Avant-garde: Harold Garde in Boston

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By Olivia J. Kiers

Fame is notoriously fickle, especially in the arts. Even so, it is surprising that 94-year-old painter and printmaker Harold Garde remains unknown to many in the art world, despite a long career that embraced pivotal moments of 20th-century art history. In 1949, Garde completed a BA in fine arts on the GI Bill at the University of Wyoming, Laramie, where he studied with leading abstract expressionist George McNeil. He began painting in New York in the early 1950s—years defined by fellow abstract expressionists Pollock and de Kooning. In the ‘80s he was drawn to Neo-Expressionism, creating works reminiscent of Philip Guston or Jean-Michel Basquiat. Today, he still paints regularly from his homes in Belfast, ME, and New Smyrna Beach, FL.

A three-part exhibition in Boston’s Financial District, at the tower-lobby gallery @artlery160, aims to give Garde his long-awaited due. Curated by Edward Robinson, Harold Garde: AbEx to Neo-Expressionism (through February 2, 2018) showcases the depth of the artist’s fascination with pure paint, his repertory of figurative symbols, and his experimental “strappo” monotype prints. Each of the three, back-to-back shows that comprise the exhibition are subtitled after phrases from Garde’s own poems: “Some Risks are Rewarded,” “Tangle and Unwind,” and “Piece to Piece.”

While Garde does more than merely dabble in literary disciplines—he is a published poet and produced playwright—he differentiates between his visual art-making and all other pursuits. “The visual arts are separate. Two-dimensional painting and printmaking is like nothing else. You can see the entirety of the work at once, which is very different from experiencing a novel, music, or anything that progresses through time… A painting is an entity.”

During a visit with the artist at @artlery160, the conversation was constant and energetic. Garde is spry for his age, and as we looked around the gallery, he called out certain themes or symbols upon which he has relied throughout his career. “I love to work in series,” he said. “When a theme comes, like a chair or a face, I present it over and over. It becomes a formula to present the art. First you see a face in a painting, but then you see the painting within the face—that is exactly what I want.”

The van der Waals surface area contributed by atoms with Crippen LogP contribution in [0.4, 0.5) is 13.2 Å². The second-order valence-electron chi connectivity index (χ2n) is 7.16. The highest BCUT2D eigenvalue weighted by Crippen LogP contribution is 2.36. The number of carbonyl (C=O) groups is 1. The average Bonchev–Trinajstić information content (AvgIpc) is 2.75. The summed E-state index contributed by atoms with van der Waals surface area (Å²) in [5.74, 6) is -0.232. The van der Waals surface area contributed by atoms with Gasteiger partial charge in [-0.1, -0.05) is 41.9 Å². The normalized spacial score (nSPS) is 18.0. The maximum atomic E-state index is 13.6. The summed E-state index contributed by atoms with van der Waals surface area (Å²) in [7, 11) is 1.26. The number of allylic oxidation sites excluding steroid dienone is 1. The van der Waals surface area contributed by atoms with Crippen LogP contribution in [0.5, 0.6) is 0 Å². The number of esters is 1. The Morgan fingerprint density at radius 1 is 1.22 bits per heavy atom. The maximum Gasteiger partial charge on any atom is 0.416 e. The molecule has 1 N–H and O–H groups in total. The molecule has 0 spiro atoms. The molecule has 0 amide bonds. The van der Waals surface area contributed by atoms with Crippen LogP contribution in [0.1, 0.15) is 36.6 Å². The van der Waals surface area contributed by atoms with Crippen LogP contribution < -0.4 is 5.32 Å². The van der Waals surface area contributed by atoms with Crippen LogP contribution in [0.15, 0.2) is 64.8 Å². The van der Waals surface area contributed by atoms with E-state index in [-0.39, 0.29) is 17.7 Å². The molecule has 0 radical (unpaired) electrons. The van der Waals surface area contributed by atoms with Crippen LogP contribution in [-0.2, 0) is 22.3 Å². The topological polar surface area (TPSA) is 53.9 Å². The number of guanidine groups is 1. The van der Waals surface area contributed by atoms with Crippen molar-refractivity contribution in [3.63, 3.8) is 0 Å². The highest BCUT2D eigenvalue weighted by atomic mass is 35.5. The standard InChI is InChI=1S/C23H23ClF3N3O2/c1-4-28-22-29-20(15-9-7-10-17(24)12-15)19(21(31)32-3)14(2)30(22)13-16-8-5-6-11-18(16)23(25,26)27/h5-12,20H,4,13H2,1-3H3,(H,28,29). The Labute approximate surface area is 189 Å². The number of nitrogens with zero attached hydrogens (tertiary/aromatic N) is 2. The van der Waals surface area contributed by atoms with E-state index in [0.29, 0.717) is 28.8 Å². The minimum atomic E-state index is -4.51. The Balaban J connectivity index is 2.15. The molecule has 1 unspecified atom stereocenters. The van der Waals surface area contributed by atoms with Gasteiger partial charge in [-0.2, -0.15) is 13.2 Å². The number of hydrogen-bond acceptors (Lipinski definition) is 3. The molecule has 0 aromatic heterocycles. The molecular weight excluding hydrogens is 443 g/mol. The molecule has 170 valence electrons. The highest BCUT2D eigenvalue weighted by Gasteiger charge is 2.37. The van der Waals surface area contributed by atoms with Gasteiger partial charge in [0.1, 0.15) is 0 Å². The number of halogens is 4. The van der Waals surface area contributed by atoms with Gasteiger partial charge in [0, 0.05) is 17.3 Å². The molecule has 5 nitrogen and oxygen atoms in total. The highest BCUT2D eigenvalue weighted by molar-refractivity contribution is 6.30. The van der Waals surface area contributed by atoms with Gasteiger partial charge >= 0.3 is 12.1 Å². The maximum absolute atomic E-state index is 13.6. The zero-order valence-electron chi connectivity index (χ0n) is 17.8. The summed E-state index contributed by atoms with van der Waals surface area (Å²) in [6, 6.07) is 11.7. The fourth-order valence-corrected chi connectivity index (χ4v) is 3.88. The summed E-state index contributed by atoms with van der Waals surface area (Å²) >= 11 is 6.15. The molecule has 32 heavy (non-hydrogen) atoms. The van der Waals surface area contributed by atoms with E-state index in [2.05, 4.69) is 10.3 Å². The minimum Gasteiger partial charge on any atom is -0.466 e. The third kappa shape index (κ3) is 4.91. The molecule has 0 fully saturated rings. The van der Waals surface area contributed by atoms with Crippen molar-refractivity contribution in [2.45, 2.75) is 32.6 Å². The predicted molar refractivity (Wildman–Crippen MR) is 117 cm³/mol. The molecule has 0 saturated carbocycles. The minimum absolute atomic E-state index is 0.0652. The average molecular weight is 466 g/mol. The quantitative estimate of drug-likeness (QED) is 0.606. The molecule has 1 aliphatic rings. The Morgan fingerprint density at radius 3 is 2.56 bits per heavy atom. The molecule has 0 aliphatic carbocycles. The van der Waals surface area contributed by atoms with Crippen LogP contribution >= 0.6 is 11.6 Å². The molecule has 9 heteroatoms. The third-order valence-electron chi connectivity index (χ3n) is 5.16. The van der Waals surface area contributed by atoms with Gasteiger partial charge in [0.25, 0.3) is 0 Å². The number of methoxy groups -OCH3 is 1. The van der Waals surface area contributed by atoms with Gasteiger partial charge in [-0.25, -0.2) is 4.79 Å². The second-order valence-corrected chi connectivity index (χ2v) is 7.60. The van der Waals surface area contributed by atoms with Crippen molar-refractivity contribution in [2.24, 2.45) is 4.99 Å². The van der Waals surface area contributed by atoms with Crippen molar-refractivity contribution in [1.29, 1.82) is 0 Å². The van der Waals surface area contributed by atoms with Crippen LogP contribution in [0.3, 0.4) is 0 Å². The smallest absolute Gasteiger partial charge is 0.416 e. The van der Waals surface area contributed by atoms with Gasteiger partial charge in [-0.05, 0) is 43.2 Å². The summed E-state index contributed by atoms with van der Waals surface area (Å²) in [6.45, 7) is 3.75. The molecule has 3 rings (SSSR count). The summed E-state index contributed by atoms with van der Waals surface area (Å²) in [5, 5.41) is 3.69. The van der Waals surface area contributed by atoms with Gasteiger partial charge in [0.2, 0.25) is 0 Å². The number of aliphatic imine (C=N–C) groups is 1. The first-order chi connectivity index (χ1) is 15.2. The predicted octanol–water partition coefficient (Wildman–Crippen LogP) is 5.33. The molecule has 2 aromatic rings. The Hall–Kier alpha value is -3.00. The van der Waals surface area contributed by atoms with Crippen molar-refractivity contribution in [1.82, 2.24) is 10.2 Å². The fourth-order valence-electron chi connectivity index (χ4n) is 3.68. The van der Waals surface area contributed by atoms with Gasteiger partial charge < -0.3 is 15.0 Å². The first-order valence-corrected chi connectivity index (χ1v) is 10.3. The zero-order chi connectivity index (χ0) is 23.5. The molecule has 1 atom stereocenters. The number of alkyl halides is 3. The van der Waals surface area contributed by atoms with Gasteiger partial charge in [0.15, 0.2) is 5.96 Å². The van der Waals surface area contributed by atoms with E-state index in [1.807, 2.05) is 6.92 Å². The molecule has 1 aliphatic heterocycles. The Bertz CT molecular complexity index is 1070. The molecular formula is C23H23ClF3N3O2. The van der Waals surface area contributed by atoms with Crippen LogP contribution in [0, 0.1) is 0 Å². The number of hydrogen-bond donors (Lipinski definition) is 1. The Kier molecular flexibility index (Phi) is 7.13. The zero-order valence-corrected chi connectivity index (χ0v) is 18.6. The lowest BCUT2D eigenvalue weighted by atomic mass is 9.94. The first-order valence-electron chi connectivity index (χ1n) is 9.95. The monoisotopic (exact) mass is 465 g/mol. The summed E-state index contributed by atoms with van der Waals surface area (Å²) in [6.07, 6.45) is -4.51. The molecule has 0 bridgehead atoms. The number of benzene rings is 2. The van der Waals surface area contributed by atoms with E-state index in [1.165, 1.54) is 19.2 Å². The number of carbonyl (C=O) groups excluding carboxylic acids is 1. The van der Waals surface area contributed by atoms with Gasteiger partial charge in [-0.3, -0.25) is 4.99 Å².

This fixation on the materiality of paint goes beyond an interest in style. It is the core of Garde’s entire attitude toward subject. “My problem as a painter who wants to engage the viewer is, I can’t introduce an emotional edge because I don’t want to illustrate my feelings,” he explains. “Instead, I stimulate interest by leaving the work open-ended somewhere, and juggling form and color into a kind of meaning… In the end, it’s what you don’t put into a painting that makes it authentic as art. These are paintings, not renderings.”

Whether viewers first see paint or a face, Garde’s primary colors and dynamic compositional tensions throughout the gallery will keep their gaze lingering. Robinson has done impressive curatorial work by selecting paintings that convey a series of stylistic and formal arcs, and successfully juxtaposing works often separated by 30 or more years. Bostonians should consider themselves lucky—they have a chance to experience all three installations this winter. It is an incredible opportunity to engage with the work and to change the status of an undeservedly lesser-known 20th- and 21st-century artist.


Image 1: Installation view of Harold Garde: AbEx to Neo-Expressionism. Photo: Stephanie Arnett


Comments
Nicely written article on a very talented and ground breaking artist. Thank you!
Posted by: Mark Kuzio    On: Nov 10, 2017 8:32 am
Lovely article. Lovely photograph. Much appreciated. I thank you all. Sincerely Harold Garde
Posted by: Harold Garde    On: Oct 26, 2017 4:37 pm



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